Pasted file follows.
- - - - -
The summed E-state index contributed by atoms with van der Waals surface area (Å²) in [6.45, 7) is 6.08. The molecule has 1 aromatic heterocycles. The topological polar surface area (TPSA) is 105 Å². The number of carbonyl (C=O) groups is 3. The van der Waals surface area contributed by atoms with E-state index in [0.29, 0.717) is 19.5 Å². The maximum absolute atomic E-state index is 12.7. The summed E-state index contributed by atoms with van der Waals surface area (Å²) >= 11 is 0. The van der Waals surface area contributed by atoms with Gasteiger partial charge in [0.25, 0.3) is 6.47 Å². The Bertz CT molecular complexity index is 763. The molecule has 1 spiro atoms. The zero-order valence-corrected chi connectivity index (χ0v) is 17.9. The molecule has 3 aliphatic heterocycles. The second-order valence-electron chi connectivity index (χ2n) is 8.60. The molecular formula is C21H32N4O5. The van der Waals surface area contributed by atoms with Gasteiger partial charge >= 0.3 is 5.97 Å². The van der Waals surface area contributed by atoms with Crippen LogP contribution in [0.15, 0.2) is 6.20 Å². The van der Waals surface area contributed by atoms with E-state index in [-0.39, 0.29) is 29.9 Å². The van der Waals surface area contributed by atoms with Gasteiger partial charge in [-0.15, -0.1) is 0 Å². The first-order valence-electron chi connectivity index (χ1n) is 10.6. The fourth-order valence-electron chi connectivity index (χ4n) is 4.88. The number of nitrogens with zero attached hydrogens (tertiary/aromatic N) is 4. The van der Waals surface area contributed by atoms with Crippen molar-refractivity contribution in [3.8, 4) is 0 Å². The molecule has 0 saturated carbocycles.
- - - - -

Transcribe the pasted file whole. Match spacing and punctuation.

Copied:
The summed E-state index contributed by atoms with van der Waals surface area (Å²) in [6.45, 7) is 6.08. The molecule has 1 aromatic heterocycles. The topological polar surface area (TPSA) is 105 Å². The number of carbonyl (C=O) groups is 3. The van der Waals surface area contributed by atoms with E-state index in [0.29, 0.717) is 19.5 Å². The maximum absolute atomic E-state index is 12.7. The summed E-state index contributed by atoms with van der Waals surface area (Å²) >= 11 is 0. The van der Waals surface area contributed by atoms with Gasteiger partial charge in [0.25, 0.3) is 6.47 Å². The Bertz CT molecular complexity index is 763. The molecule has 1 spiro atoms. The zero-order valence-corrected chi connectivity index (χ0v) is 17.9. The molecule has 3 aliphatic heterocycles. The second-order valence-electron chi connectivity index (χ2n) is 8.60. The molecular formula is C21H32N4O5. The van der Waals surface area contributed by atoms with Gasteiger partial charge >= 0.3 is 5.97 Å². The van der Waals surface area contributed by atoms with Crippen LogP contribution in [0.15, 0.2) is 6.20 Å². The van der Waals surface area contributed by atoms with E-state index in [-0.39, 0.29) is 29.9 Å². The van der Waals surface area contributed by atoms with Gasteiger partial charge in [-0.15, -0.1) is 0 Å². The first-order valence-electron chi connectivity index (χ1n) is 10.6. The fourth-order valence-electron chi connectivity index (χ4n) is 4.88. The number of nitrogens with zero attached hydrogens (tertiary/aromatic N) is 4. The van der Waals surface area contributed by atoms with Crippen molar-refractivity contribution in [3.8, 4) is 0 Å². The molecule has 0 saturated carbocycles.